This was on my reading list before I was invited to review it, and my expectations were high as I know more than a little about the author's somewhat illustrious nursing career.
The ability to publish a book on nursing in the world of the new NHS is truly impressive, given the embryonic state of the reforms. Legislation is still in bill form, the National Institute for Clinical Excellence and the Commission for Health Improvement have still to be established, primary care groups kick off properly on 1 April, and while NHS Direct continues to spread, most of the public are still without access to it.
The title is therefore misleading, but the book is well worth reading, mainly on account of Fatchett's well-informed critical analysis of what happened to nursing and healthcare during the 1980s and 1990s.
Much of the book is taken up with the 1990 reforms and the impact they had on nursing and nurses.
It is indeed timely for the profession to take stock and acknowledge how uncomfortable it was for many nurses to be employed by organisations which were heavy on cost, volume and productivity and failed to acknowledge, let alone value, the art and science of nursing.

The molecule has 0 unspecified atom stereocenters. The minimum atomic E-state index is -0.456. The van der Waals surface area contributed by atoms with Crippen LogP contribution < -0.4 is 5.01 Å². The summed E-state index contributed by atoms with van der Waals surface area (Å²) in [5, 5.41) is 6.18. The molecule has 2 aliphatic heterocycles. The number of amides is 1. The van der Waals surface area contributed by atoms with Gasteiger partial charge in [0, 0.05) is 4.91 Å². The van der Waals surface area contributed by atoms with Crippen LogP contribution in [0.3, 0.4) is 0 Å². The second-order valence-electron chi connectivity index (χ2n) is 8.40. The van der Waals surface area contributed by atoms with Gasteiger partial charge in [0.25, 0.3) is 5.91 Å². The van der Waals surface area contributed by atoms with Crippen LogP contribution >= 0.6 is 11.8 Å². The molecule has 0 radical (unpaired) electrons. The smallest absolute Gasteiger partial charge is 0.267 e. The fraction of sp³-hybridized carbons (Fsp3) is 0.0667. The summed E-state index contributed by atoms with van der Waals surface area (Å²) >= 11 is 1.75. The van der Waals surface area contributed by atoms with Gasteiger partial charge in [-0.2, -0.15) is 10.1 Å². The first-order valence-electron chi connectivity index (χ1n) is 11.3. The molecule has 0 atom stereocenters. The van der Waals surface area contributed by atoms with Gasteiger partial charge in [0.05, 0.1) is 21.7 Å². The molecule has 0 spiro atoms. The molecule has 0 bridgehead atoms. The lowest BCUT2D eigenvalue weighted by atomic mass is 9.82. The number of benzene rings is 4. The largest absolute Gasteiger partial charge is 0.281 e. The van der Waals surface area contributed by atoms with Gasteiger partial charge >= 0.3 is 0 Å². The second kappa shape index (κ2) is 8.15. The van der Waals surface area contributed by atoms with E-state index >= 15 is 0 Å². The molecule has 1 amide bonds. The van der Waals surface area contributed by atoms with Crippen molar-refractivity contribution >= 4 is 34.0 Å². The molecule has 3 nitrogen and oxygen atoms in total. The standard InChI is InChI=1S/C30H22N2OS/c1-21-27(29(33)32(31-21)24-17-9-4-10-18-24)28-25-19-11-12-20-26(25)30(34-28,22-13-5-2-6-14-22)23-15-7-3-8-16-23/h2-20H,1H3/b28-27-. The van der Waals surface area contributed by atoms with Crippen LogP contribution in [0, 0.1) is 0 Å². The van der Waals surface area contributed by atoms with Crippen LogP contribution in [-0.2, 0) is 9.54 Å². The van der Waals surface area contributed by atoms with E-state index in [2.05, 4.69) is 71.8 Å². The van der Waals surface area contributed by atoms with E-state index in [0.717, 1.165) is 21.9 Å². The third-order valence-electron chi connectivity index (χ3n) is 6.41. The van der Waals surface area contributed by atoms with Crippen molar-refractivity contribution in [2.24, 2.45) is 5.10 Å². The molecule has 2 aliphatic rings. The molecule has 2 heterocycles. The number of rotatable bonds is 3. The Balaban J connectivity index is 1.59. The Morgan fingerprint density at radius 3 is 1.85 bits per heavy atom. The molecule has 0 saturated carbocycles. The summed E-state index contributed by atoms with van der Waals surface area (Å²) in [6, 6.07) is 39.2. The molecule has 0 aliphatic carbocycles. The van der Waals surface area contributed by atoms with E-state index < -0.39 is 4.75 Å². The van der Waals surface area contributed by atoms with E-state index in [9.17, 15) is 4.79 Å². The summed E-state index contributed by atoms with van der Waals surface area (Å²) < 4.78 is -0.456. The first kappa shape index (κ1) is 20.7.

The fact is that the internal market was not good news for nursing and the profession is pleased to see its demise.
Fatchett has succeeded in bringing together several themes, all of which have had a direct impact on the nursing profession and patient care - consumerism, collaboration, professional development, health need, The Health of the Nation and Our Healthier Nation.
Both the past and hopes for the future are explored with considerable skill and knowledge.
The optimistic feel at the end of the book is most welcome and many would believe it to be realistic.
Nurses, with their own health and that of their patients in mind, need to believe that better times lie ahead.
Fatchett ends her book with a heartfelt plea. 'In their own interests, nurses have to be engaged in the changes that are taking place, and which will shape their role, and the way in which (the role) interacts with others in society.
'Passive indifference or sullen opposition are not options: only through constructive engagement can the nurse's role be extended and enhanced, and the profession of nursing achieve greater esteem.'
Amen to that.
Lynn Young, Community health adviser, Royal College of Nursing